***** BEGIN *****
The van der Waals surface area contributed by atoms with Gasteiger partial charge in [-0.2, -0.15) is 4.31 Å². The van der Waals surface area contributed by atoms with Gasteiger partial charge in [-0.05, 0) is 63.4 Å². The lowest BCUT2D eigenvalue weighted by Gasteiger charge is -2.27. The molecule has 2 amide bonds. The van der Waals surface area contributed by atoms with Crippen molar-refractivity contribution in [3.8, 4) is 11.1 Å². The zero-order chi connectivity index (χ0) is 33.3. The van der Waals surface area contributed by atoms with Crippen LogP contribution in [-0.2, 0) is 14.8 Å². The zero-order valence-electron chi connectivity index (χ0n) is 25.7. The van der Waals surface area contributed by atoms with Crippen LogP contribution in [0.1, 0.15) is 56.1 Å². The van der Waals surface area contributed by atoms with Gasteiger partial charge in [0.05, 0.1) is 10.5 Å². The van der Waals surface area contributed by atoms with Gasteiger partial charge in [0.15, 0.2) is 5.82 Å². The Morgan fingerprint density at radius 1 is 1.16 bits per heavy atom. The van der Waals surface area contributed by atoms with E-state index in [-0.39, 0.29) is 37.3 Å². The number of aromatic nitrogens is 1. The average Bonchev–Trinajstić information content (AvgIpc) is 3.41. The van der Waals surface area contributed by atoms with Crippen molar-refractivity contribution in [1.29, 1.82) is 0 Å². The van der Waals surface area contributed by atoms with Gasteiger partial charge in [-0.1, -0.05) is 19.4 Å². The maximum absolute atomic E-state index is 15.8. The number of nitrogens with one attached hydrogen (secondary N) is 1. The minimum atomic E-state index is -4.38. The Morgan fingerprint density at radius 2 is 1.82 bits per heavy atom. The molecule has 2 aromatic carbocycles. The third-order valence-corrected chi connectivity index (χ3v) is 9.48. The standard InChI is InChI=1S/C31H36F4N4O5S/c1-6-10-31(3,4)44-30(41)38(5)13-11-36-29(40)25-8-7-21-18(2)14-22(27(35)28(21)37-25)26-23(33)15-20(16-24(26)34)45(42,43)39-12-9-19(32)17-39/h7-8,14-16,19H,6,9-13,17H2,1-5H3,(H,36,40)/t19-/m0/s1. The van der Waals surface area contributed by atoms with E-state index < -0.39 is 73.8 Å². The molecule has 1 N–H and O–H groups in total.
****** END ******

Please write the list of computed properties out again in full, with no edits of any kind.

The van der Waals surface area contributed by atoms with Gasteiger partial charge in [-0.2, -0.15) is 4.31 Å². The van der Waals surface area contributed by atoms with Gasteiger partial charge in [-0.05, 0) is 63.4 Å². The lowest BCUT2D eigenvalue weighted by Gasteiger charge is -2.27. The molecule has 2 amide bonds. The van der Waals surface area contributed by atoms with Crippen molar-refractivity contribution in [3.8, 4) is 11.1 Å². The zero-order chi connectivity index (χ0) is 33.3. The van der Waals surface area contributed by atoms with Crippen LogP contribution in [-0.2, 0) is 14.8 Å². The zero-order valence-electron chi connectivity index (χ0n) is 25.7. The van der Waals surface area contributed by atoms with Crippen LogP contribution in [0.1, 0.15) is 56.1 Å². The van der Waals surface area contributed by atoms with Gasteiger partial charge in [0.05, 0.1) is 10.5 Å². The van der Waals surface area contributed by atoms with Gasteiger partial charge in [0.15, 0.2) is 5.82 Å². The Morgan fingerprint density at radius 1 is 1.16 bits per heavy atom. The van der Waals surface area contributed by atoms with E-state index in [-0.39, 0.29) is 37.3 Å². The number of aromatic nitrogens is 1. The average Bonchev–Trinajstić information content (AvgIpc) is 3.41. The van der Waals surface area contributed by atoms with Crippen molar-refractivity contribution in [1.29, 1.82) is 0 Å². The van der Waals surface area contributed by atoms with Gasteiger partial charge in [-0.1, -0.05) is 19.4 Å². The maximum absolute atomic E-state index is 15.8. The number of nitrogens with one attached hydrogen (secondary N) is 1. The minimum atomic E-state index is -4.38. The Morgan fingerprint density at radius 2 is 1.82 bits per heavy atom. The molecule has 2 aromatic carbocycles. The third-order valence-corrected chi connectivity index (χ3v) is 9.48. The standard InChI is InChI=1S/C31H36F4N4O5S/c1-6-10-31(3,4)44-30(41)38(5)13-11-36-29(40)25-8-7-21-18(2)14-22(27(35)28(21)37-25)26-23(33)15-20(16-24(26)34)45(42,43)39-12-9-19(32)17-39/h7-8,14-16,19H,6,9-13,17H2,1-5H3,(H,36,40)/t19-/m0/s1. The van der Waals surface area contributed by atoms with E-state index < -0.39 is 73.8 Å². The molecule has 1 N–H and O–H groups in total.